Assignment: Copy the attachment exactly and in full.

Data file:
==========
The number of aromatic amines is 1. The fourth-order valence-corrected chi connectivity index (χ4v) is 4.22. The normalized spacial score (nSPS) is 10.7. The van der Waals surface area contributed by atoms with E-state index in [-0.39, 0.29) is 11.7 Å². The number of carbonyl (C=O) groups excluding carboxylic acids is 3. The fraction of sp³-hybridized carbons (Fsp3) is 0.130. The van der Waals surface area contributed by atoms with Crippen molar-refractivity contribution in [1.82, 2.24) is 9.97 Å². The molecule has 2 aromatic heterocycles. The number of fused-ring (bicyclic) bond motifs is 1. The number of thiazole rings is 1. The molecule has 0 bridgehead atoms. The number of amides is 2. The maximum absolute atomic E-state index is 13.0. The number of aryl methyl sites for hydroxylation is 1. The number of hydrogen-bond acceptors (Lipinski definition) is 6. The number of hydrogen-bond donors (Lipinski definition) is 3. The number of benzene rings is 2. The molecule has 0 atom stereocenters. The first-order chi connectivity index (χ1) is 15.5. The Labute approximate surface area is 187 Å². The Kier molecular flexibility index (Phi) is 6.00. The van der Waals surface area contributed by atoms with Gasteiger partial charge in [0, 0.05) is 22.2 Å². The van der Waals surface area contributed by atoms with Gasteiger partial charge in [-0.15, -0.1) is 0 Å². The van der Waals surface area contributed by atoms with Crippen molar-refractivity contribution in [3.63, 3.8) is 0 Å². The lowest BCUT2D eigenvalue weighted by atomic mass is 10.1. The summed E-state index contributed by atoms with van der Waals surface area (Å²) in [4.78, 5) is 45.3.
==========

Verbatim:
The number of aromatic amines is 1. The fourth-order valence-corrected chi connectivity index (χ4v) is 4.22. The normalized spacial score (nSPS) is 10.7. The van der Waals surface area contributed by atoms with E-state index in [-0.39, 0.29) is 11.7 Å². The number of carbonyl (C=O) groups excluding carboxylic acids is 3. The fraction of sp³-hybridized carbons (Fsp3) is 0.130. The van der Waals surface area contributed by atoms with Crippen molar-refractivity contribution in [1.82, 2.24) is 9.97 Å². The molecule has 2 aromatic heterocycles. The number of fused-ring (bicyclic) bond motifs is 1. The number of thiazole rings is 1. The molecule has 0 bridgehead atoms. The number of amides is 2. The maximum absolute atomic E-state index is 13.0. The number of aryl methyl sites for hydroxylation is 1. The number of hydrogen-bond acceptors (Lipinski definition) is 6. The number of hydrogen-bond donors (Lipinski definition) is 3. The number of benzene rings is 2. The molecule has 0 atom stereocenters. The first-order chi connectivity index (χ1) is 15.5. The Labute approximate surface area is 187 Å². The Kier molecular flexibility index (Phi) is 6.00. The van der Waals surface area contributed by atoms with Gasteiger partial charge in [0, 0.05) is 22.2 Å². The van der Waals surface area contributed by atoms with Gasteiger partial charge in [-0.15, -0.1) is 0 Å². The van der Waals surface area contributed by atoms with Crippen molar-refractivity contribution in [3.63, 3.8) is 0 Å². The lowest BCUT2D eigenvalue weighted by atomic mass is 10.1. The summed E-state index contributed by atoms with van der Waals surface area (Å²) in [4.78, 5) is 45.3.